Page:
7. Getting and interpreting the results: The previous slide has the Excel printout for this regression model. The interpretation starts with the F test. The null is that both B1 and B2 are equal to zero. Here the F stat is 21.357 with a p-value (Significance F) = .001. Then we would reject the null with alpha as small as .001 (certainly we reject at alpha = .05) and we go with the alternative that at least one of the beta’s is not equal to zero. In other words, as a package the x’s exhibit a relationship with the y variable. The next step is to do the t tests on each slope value B1 and B2 (even here we tend to ignore the test on Bo because we typically do not have much data with all the x’s = 0) separately. Here the p-values on both have values less than .05 so we reject the null and conclude each variable has an impact on y.

    8. Repair time Electrical y = (.9305 + 1.2627) + .3876x1 Mechanical y = .9305 +.3876x1 .9305 + 1.2627 .9305 Months since last repair

    9. On the previous slide I reproduced the graph I had before, and I added the equations for repair time under each value of x2. When x2 = 0 we have the line for mechanical types of repair. When x2 = 1 we have the line for electrical types of repair. Ultimately the difference in the two lines here is in the intercept. But, the slope of each line is the same. This means that months since the last repair has the same impact on repair under either type of repair. Since b2 = 1.2627 (really since we rejected the null that B2 = 0) the electrical line has a higher intercept. We can use each equation to predict repair time given the value of months since last repair, and given the type of repair. Of course, if the type is mechanical we use the mechanical line and we use the electrical line for the electrical type. The next thing we would do is evaluate R square. Here the value is .8592 and this indicates that just over 85% of the variation in y is explained by the x’s.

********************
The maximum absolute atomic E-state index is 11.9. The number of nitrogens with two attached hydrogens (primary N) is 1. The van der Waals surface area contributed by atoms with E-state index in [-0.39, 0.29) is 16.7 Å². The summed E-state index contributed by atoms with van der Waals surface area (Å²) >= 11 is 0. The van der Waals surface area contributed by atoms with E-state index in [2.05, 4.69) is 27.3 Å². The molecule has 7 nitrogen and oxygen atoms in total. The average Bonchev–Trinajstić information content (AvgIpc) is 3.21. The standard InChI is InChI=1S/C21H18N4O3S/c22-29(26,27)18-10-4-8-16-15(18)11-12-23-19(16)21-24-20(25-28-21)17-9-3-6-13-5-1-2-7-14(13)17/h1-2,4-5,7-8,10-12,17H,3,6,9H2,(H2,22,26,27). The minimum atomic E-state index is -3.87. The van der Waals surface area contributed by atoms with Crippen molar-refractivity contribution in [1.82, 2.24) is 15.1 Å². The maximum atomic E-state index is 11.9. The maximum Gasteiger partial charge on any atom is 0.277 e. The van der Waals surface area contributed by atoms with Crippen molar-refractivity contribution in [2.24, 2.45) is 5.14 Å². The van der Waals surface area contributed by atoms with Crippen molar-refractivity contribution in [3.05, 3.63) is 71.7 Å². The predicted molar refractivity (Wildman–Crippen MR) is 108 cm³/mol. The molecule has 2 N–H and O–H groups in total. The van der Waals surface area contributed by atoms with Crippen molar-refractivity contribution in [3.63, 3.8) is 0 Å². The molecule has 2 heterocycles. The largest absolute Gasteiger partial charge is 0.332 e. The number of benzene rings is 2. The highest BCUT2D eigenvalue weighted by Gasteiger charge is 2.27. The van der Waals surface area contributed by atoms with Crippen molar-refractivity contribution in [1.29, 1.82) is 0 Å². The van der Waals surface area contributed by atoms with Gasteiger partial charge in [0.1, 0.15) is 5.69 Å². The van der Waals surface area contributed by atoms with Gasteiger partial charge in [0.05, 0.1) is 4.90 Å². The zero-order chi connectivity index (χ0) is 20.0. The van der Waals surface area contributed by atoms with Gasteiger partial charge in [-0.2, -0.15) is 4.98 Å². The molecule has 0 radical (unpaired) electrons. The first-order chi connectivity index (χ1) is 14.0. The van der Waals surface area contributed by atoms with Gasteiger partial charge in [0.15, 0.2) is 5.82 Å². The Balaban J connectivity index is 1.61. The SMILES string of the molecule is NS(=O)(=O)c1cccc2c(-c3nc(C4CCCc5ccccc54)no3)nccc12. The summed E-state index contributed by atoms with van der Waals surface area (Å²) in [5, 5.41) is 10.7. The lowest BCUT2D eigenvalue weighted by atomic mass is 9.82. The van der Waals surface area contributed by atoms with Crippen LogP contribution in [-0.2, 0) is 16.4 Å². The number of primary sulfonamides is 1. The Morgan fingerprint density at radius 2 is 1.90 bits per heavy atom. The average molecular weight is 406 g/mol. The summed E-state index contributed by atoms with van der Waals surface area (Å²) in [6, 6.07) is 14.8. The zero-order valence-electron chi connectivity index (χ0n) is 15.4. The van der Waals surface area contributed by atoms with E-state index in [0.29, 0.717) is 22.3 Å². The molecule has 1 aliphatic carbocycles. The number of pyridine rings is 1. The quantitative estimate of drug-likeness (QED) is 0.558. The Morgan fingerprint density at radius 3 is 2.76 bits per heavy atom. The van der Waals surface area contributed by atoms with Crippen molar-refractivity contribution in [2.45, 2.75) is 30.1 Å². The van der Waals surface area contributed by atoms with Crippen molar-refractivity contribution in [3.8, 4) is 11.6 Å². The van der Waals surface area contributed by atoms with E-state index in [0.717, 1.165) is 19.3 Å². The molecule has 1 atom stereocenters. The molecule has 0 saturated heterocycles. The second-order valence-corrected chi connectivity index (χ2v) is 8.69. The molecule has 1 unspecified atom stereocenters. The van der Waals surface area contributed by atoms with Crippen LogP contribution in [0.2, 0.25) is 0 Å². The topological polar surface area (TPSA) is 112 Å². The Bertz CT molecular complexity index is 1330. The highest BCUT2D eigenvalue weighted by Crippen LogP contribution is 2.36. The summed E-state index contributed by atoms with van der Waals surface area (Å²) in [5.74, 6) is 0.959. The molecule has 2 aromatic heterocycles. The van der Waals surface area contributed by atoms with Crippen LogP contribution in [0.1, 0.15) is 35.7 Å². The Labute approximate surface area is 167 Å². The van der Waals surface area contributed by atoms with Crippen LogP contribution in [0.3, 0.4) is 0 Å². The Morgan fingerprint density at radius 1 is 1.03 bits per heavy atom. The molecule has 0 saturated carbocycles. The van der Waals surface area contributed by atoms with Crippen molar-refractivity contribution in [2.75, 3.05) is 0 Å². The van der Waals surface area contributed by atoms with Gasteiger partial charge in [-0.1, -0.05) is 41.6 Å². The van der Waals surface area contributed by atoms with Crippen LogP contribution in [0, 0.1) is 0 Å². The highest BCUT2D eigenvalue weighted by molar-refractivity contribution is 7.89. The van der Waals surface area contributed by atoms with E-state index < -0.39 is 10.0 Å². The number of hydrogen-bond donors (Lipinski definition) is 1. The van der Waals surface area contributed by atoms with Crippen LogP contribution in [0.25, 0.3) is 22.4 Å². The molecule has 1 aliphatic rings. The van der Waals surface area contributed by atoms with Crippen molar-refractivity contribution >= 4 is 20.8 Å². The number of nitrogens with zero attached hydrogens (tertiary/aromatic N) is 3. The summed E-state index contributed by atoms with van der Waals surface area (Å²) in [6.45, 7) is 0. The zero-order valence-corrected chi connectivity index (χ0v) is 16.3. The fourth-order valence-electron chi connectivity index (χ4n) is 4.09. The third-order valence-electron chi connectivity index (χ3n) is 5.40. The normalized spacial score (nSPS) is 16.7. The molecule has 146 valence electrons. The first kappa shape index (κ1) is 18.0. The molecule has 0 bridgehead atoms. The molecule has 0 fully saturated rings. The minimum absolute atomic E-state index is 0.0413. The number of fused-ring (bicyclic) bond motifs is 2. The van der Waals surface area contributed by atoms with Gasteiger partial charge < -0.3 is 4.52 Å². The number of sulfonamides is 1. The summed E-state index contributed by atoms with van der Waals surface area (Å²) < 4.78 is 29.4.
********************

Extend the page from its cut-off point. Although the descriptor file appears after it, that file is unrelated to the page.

10. The qualitative variable In our example we had a qualitative variable with two categories. Note we added 1 x variable for this 1 qualitative variable. The reason is because the 1 variable had 2 categories. Now if the 1 qualitative variable has 3 categories we would have to have 2 x variables. Say we had mechanical, electrical and industrial repair types. We would need x2 and x3 variables, in addition to repair time, x1. With 3 categories we would have 3 lines. When x2 = 0 and x3 = 0 the intercept would be Bo for the mechanical line. When x2 = 1 and x3 = 0 the intercept would b Bo + B2 for the electrical line (assuming the tests had us reject the null). When x2 = 0 and x3 = 1 the intercept would be B0 + B3 for the industrial line.

    11. In general, if the 1 qualitative variable has k categories, we add k-1 x’s. When all the x’s are zero we have intercept Bo and the line represents the equation for 1 of the categories and then the other x’s account for the change from Bo the other k-1 category values have. Summary 1 qualitative variable would have k lines associated with it (assuming tests reject Ho) and we add k-1 x’s of the 0,1 type to account for all the k categories. 1 category is made the “base” category and its line will have intercept Bo and the other categories will have intercept Bo + Bt, where the t would be different for each case of the other categories on the variable.